Letter | Remembering Fred Ordway, the Space Age Scribe
I recently lost a close associate and one of my best friends — Frederick Ira Ordway III, a true Space Age historian, futurist and prolific author who passed away in July [“Frederick Ordway Dies; Worked on Apollo Program, ‘2001: A Space Odyssey,’” July 14, page 9]. He meticulously researched and recorded the past, present and future potential for space exploration and development through a torrent of books, articles, other published works and presentations.
I met Fred in the mid-1950s, when the Space Age was about to spring forth, at the U.S. Army Ballistic Missile Agency (ABMA) in Huntsville, Alabama. I was a project engineer in the Liquid Propulsion Section of the Structures and Mechanics Laboratory and Fred soon became heavily involved in the ABMA information and communication needs including publications. We worked closely with the German rocket team directed by Dr. Wernher von Braun and made many long-term friends with this unique collection of rocket experts.
After the launch of Sputnik and the formation of the NASA Marshall Space Flight Center, the Saturn program took center stage as a part of the national Apollo program. Fred joined NASA and I operated my own consulting and technical services contract firm, which supported several tasks with Fred’s space information/intelligence activities. After Apollo ended, we joined the University of Alabama in Huntsville and helped to initiate the preparation of the official NASA history of the Saturn program (titled “Stages to Saturn”) and the formation of its historical space archive collection, which is still very active today. Fred later joined the Department of Energy while I pursued renewable energy research efforts with academia, NASA and industry.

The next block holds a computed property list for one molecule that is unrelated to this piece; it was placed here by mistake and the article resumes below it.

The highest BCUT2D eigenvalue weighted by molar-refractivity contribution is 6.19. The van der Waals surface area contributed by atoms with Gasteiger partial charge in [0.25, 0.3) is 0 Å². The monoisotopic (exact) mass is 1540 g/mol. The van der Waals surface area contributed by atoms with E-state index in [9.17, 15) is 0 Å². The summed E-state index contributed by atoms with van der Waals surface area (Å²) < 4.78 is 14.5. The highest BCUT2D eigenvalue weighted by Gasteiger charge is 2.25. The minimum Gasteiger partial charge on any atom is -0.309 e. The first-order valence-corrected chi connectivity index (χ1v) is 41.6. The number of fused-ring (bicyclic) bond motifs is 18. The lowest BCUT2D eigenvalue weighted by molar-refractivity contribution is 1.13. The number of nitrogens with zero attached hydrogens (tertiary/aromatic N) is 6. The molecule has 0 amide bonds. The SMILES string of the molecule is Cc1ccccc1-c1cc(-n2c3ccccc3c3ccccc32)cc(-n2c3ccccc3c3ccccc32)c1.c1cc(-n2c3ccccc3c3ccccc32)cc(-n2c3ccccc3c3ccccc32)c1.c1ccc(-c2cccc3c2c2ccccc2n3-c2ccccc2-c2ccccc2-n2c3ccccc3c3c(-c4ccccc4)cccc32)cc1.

Fred maintained an intense research and writing schedule and continued to chronicle a broad range of spaceflight activity — eventually producing some 30 books and 250 articles. His greatest contribution was his ability to communicate with and educate, not only the space community but also the general public. Through his publications, he was able to provide a better understanding of the accomplishments of the overall space program.
We did manage to collaborate on several projects over the years, including my research support of “The Rocket Team,” a book co-authored by Fred and Mitch Sharpe that offered a historical overview of the contributions of the von Braun team to our American exploits in space. We also prepared the scripts for several space educational programs that were narrated by Dr. von Braun and published by Doubleday. We also had occasions to attend world fairs, football games and many other social events over the years.
Fred Ordway was a unique person, dedicated to his profession and with a magnetic and friendly personality. He was creative, inspirational in his manner and a loving family man, and is sorely missed by his many co-workers and contacts throughout the world. Besides his family, I was one of his last visitors in the hospital and we were able to reminisce and say our last goodbyes. For that, I am very grateful.
David L. Christensen